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Thursday, 24 May 2007

The Dyson, the rubber belt, and me

How much do I hate thee?
Let me count the ways.

Today’s object of loathing is the Dyson. What a ghastly contraption it is.
A bit of show offy yellow and grey does not a good hoover make and Mr D needs telling. And why do I bother eschewing my slutty ways in favour of a bit of hearty tidying when all that I receive for my troubles is a nasty session grappling with its absurd undercarriage? Where is the justice in that? Is this really what my life has come to?

But, the floor being covered, to the point of carpet no longer easy to identify, swathed so with the detritus of plumbers and tilers and electricians and carpenters, all painful underfoot, prompted me, finally to think that I should clean it up. Bleeding feet are a bad price to pay and I feared the school nurse becoming involved.

So out comes the wretched Dyson and I lug it upstairs, barking shin with same in ungainly attempt to struggle the thing through the anti-puppy stairgate. (This is loathed object number 2: Lolly refuses to accept its symbolic presence as a barrier to her eager bounding or romps on the bed and we, that’s us and 85 tradesmen up down, up down, have to click it, finger-snapping tight, each and every time we stumble upstairs: it won an award, lots of awards if you can believe that so many are there to be handed out to stairgates, but my it’s a pain in the *rse, and I bet that men were on the judging panel.)

I plugged the beast in and pushed it around feeling fed up but virtuous, ignoring – fool! – the clatter of inappropriate debris choking it up until the inevitable screaming whining noise and stench of burnt rubber, forced me to turn it off, de-plug it and go in search of a kitchen knife to rip it apart. Yes, yet again, the black band had sheared in half.

Recently a plumber and I had fixed it in a bizarre version of Dyson sex, with me the lusty bloke and him the virginal maid. He had pulled gruntingly on the ring, I had huffed and puffed over the roller trying to shove it into the hole whether the hole wanted it or not: who *ucking cares, just take it and shut up. We both sweated and got a bit red in the face, me the redder when I twigged what a metaphor for unpleasant sexual activity it could be called. Finally, we triumphed and sat back panting for some post-coital chat, him congratulating me on my patience, me thanking him for his. All we needed was a couple of fags and for him to roll over and fall asleep.
Instead, he went upstairs – to the bathroom I hasten to add, where he more or less lives these days – and did manly things to pipes until Lolly burst in (through the portals of insufficiently-closed, award-winning stairgate) and licked him on the ear.
“Oh!” he cried, sweetly stroking her, “I thought it was you!”
Meaning me.

It went again, the belt, and my competent Swiss friend did it last Friday, using her feet: very European and a surprise to my chaste English expectations. I watched and learnt.
And then it went again this morning. So, short of a plumber (who’s moved out and who can blame him) and shy a pair of Swiss feet, I used my own and managed it. All very Little Red Hen. Until I turned the *ugger on again and there was that familiar smell of burning (so hysterical and self-important) and it seemed that my smuggery had not been rewarded with Job Well Done but the usual inept failure to follow through again. I tussled with the thing once more and burnt my fingers on the spindle, tucked high, high within the bowels of the machine. A flurry of expletives – naturally – followed and a little light but necessary kicking, just to the point where it won’t actually hurt and it now lies on the bedroom floor and I’m not sure which is the most defeated, me or it.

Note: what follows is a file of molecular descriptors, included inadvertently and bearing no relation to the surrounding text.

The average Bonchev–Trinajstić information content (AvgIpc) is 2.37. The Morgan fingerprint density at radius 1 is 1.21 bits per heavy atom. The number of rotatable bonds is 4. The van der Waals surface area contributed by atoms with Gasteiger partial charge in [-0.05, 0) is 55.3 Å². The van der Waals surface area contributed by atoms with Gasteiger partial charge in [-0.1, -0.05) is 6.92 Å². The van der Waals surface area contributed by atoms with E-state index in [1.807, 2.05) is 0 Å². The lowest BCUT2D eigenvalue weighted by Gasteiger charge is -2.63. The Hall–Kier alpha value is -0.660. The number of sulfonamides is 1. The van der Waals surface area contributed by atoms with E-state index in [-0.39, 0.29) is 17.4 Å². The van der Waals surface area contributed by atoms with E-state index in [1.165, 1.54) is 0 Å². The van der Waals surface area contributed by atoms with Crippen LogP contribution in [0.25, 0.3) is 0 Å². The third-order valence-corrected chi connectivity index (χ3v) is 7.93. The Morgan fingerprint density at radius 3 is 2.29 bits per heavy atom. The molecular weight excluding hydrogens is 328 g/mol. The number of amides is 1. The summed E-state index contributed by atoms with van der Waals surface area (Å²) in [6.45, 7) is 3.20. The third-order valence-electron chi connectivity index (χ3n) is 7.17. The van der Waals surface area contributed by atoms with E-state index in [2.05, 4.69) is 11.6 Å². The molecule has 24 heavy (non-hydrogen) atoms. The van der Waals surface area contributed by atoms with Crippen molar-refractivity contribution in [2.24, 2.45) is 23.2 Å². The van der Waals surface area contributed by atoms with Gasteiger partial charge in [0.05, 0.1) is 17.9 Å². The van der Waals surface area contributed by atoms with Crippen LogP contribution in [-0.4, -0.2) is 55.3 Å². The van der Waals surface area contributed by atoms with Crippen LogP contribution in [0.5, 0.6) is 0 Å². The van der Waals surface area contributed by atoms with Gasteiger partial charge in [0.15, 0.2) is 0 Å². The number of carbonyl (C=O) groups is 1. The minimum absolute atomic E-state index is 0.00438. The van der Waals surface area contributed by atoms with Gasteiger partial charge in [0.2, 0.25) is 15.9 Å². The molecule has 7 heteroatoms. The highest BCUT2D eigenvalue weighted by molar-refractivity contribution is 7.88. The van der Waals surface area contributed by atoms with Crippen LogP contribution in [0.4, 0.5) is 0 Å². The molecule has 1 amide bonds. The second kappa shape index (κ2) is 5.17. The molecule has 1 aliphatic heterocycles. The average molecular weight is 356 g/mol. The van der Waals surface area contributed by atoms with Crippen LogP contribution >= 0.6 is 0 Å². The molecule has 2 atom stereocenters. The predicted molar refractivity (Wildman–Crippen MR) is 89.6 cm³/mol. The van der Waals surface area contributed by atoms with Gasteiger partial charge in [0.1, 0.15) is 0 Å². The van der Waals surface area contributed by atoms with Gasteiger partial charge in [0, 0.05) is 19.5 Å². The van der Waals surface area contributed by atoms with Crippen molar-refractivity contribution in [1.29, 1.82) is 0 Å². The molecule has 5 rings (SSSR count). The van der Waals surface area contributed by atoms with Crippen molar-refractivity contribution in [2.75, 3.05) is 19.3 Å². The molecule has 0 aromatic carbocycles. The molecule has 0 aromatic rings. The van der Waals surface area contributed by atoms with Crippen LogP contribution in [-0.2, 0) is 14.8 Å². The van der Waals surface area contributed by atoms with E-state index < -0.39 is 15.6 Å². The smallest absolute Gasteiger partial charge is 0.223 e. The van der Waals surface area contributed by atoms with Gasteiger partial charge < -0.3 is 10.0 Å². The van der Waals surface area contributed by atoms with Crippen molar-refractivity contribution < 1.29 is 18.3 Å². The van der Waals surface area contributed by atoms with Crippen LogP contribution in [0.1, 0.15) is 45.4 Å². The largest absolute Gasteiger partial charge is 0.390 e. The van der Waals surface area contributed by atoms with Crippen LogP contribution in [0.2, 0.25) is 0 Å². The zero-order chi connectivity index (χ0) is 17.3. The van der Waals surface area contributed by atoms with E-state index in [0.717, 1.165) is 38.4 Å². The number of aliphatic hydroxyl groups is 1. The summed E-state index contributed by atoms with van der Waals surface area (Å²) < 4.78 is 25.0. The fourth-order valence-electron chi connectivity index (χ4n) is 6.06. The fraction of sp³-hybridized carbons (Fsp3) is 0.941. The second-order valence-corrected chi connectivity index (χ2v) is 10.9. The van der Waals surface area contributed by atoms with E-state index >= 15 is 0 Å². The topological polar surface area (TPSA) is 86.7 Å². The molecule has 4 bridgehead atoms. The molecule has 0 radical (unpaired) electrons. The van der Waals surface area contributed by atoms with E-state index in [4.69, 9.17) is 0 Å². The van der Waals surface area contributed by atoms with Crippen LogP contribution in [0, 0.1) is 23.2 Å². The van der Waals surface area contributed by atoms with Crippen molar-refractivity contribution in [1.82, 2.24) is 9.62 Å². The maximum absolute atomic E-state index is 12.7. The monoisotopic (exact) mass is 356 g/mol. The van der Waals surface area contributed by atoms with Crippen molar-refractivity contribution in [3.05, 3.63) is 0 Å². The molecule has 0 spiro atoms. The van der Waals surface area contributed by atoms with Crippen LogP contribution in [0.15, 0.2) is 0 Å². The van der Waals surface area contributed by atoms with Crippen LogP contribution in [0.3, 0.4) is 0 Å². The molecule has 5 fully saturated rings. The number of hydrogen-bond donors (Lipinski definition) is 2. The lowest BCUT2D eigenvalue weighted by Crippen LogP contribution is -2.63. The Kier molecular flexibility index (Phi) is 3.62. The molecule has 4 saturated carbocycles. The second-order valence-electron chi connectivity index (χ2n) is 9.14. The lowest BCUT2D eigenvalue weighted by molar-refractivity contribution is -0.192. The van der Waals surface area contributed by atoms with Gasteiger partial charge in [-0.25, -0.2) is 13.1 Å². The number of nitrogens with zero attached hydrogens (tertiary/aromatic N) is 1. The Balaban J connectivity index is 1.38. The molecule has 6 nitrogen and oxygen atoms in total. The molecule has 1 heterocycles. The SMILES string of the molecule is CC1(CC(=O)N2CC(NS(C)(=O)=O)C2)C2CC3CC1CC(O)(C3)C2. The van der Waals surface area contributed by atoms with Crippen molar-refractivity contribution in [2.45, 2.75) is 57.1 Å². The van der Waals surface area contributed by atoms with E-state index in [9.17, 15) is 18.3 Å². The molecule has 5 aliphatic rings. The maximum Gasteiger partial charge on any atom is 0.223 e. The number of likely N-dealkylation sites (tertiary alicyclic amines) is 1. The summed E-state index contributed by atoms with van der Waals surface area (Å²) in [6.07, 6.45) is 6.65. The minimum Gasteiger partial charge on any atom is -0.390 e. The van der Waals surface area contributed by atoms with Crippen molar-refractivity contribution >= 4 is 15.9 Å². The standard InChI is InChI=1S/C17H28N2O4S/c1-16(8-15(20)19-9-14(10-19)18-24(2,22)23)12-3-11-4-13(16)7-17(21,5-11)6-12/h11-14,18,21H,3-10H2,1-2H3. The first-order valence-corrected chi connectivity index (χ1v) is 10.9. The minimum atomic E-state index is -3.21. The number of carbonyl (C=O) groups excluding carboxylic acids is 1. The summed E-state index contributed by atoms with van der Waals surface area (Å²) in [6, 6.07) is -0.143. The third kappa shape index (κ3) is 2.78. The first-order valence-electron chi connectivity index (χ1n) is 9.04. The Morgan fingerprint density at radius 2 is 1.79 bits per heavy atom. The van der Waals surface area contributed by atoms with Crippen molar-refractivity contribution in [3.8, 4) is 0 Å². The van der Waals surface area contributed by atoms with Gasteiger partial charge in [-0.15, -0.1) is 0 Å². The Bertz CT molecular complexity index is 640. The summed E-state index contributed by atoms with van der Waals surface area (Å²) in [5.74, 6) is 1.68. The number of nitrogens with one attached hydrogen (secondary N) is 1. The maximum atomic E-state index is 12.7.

Monday, 21 May 2007

Old Camera, Pet Wars and a Teeny Tiny T10

Because our camera was odd and the memory card full and the uploading onto the computer irksome, and the desire to take pics of the work unfolding paramount, I took me, silly me, to Comet or Currys to buy another.
“I’d like a memory card please, for my camera,” I said, reasonably.
“Which camera is it, madam?” (really, I did get a madam.)
“A Canon fine-pix,” I said, inwardly lamenting the “x”, I do so go for a properly spelt word.
A lot of flicking around between computer screens went on. An aborted phone call led to the replacement of the handset with very little having been said.
“Are you sure about the name?”
“No, no, no! It’s a Fuji fine-pix!” D’oh!
“Aaah, would that be an SL, or a DX, or a SX or ….?”
“I don’t (bloody) know! It’s silver!”
I went away again.
I returned later. With the camera and brandished it proudly, presumptuously rummaging in my bag for cash for a speedy transaction.
The man shook his head sadly. “This is a very old camera.”
“5 years …” I said, puzzled.
“Very, very old,” he said turning it round in wonder at its potential museum status. A small crowd of blue-shirted, name-badged men gathered to peer and frown.
So I had to buy a new one. Cheaper, they said.
Our new one is well dandy, 10,000,000 pixels no less. I am hoping that someone had to count them. Nice big screen, now filling nicely with piles of mud and blurs of puppy.

Had a fantastic dog and cat moment yesterday which I am compelled to share.
There is a thing in the garden, possibly sold as a summer house, which is sited inconveniently, hard against a tree which the previous owner had forgotten might grow. It now takes our bikes and garden chairs and, temporarily and oddly, my desk. It is also where the cat is fed, whom regular readers from the Other Side will know is the spawn of Satan, only not as nice.